Hours After McDonalds Fires Its CEO, The Company's Head Of HR Quits


Hours After McDonalds Fires Its CEO, The Company’s Head Of HR Quits

Just hours after McDonalds unexpectedly fired its CEO late on Sunday because of his relationship with an employee, the company also announced that its top human-resources executive also left the company.

McDonald’s said its Chief People Officer David Fairhurst had left the company on Monday, without providing any details. Fairhurst, a 15-year veteran of the company, had worked with Easterbrook for McDonald’s in the U.K. and was promoted to the top human-resources job soon after Easterbrook became CEO in 2015, the WSJ first reported.

The company declined to comment on the nature of Fairhurst’s departure. Mason Smoot, an SVP who oversees strategic alignment and staff, will replace Fairhurst on an interim basis.

Earlier this year and following an inquiry from U.S. Senator Tammy Duckworth, McDonald’s said it was training workers to deal with harassment and starting a hotline for victims. In a response to Duckworth, an Illinois Democrat, Easterbrook said the company’s new strategy creates “a clear message that we are committed to creating and sustaining a culture of trust where employees feel safe, valued and respected.”

Separately, McDonalds reported in a Monday 8K that it would pay now former CEO Easterbrook six months in severance, and would grant him 18 months of health benefits. It wasn’t clear if Easterbrook would also get free hamburgers for life to make sure he uses those health benefits ASAP.

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Steve Easterbrook, McDonald’s former CEO. Photo: Reuters

McDonalds also said the agreement absolved the company of any liability resulting from Easterbrook’s termination and barred him from working for another fast-food company for two years.

As part of the agreement, the former CEO will also will keep stock awards vesting within three years of his firing and forfeit later awards. He will be eligible for a prorated bonus for the current fiscal year determined by the company’s performance. This means that Easterbrook will get to keep unvested stock options worth about $23.5 million and possibly benefit from grants of restricted shares tied to the company’s performance that are worth roughly $13.8 million at their target payouts, according to calculations by Bloomberg. He’s also eligible for a pro-rated bonus for his work in fiscal 2019.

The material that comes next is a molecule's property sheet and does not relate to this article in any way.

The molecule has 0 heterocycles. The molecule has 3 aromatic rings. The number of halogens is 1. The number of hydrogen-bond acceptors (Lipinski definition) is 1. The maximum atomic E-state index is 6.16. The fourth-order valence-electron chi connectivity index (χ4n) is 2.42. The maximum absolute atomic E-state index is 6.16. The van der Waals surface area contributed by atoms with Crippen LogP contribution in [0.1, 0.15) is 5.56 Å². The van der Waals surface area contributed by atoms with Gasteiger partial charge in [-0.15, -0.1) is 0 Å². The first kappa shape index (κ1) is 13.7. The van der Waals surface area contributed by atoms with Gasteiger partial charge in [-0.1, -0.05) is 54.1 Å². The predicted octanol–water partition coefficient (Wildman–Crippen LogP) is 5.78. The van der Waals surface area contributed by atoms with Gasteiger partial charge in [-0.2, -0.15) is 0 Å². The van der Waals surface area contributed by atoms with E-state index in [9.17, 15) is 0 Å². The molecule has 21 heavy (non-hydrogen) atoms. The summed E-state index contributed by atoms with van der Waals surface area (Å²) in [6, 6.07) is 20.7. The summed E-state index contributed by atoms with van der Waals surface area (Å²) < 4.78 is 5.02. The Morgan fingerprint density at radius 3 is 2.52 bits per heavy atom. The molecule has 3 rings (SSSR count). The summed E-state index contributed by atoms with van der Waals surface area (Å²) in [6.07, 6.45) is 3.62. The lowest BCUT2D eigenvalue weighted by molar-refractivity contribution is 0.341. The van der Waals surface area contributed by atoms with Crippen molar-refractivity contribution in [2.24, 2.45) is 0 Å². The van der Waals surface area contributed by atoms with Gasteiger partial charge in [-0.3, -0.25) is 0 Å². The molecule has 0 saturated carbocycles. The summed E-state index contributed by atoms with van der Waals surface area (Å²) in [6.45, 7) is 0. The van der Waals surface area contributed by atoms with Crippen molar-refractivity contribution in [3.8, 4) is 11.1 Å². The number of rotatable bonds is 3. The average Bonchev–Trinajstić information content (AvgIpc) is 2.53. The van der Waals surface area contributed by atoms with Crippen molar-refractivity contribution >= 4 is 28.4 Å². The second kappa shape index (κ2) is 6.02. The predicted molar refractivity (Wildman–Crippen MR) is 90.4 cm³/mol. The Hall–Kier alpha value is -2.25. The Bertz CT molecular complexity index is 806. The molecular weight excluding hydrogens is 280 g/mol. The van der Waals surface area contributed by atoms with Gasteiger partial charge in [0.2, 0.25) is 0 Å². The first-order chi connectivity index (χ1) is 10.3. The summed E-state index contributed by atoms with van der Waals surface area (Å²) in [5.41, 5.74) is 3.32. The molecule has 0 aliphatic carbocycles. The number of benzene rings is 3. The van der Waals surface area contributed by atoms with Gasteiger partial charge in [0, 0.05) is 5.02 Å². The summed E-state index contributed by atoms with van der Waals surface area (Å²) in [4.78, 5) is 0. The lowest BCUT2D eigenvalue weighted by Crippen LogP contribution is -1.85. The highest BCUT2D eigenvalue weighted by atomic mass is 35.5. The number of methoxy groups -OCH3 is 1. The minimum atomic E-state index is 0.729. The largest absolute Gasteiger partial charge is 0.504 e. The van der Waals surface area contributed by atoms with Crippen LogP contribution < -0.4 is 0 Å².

In return Easterbrook agreed to refrain from making disparaging comments about the company and would cooperate with any investigations or litigation arising from matters he has knowledge about.

As Bloomberg notes, not all CEOs who lose their jobs under similar circumstances fare so well. Brian Krzanich, who was fired by Intel last year after the board learned he had a consensual relationship with an employee, surrendered equity awards worth tens of millions of dollars and received no severance. A McDonald’s representative didn’t immediately respond to a request for comment about why the board opted against terminating Easterbrook “for cause.”

Easterbrook, who received $15.9 million in total compensation last year, will receive the severance six months after his termination date, Nov. 1. McDonald’s said on Sunday that it had appointed Chris Kempczinski, its former head of U.S. operations, to succeed Easterbrook immediately.

As the WSJ notes, Kempczinski, 51, and Easterbrook, 52, worked closely on a strategy in recent years to try to boost traffic at US restaurants through spending on new technology and menu items with fresher ingredients. As MCD’s recent press release showed, the company’s sales had risen thanks to those efforts and price increases, but traffic in the U.S. has remained largely flat and franchisees have pushed back at the costs of renovating restaurants and changing operations. Kempczinski said in an interview on Sunday that he would stick with the strategy and continue to discuss it with franchisees.

McDonald’s said Monday that it set Mr. Kempczinski’s base salary at $1.25 million. Mr. Easterbrook’s base salary last year was $1.35 million.

While investors were displeased with the unexpected CEO departure, pushing MCD stock lower on Monday, the burger chain faces other, more pressing problems: as traffic to burger chains slows generally in the US, McDonald’s is also facing threats to other parts of its business such as breakfast. A part of the day it once dominated with Egg McMuffins and hash browns has seen rival chains pile in as they also hunt for growth. The chain has still posted same-store sales growth in the U.S. and globally under Easterbrook’s watch.

As we reported last month, McDonald struck a number of technology deals to try to boost sales and improve operations. Those deals are driving up expenses. Kempczinski said in an interview Sunday that he expects them to eventually pay off, and he intends to keep Mr. Easterbrook’s focus on technology.

Tyler Durden

Mon, 11/04/2019 – 14:00


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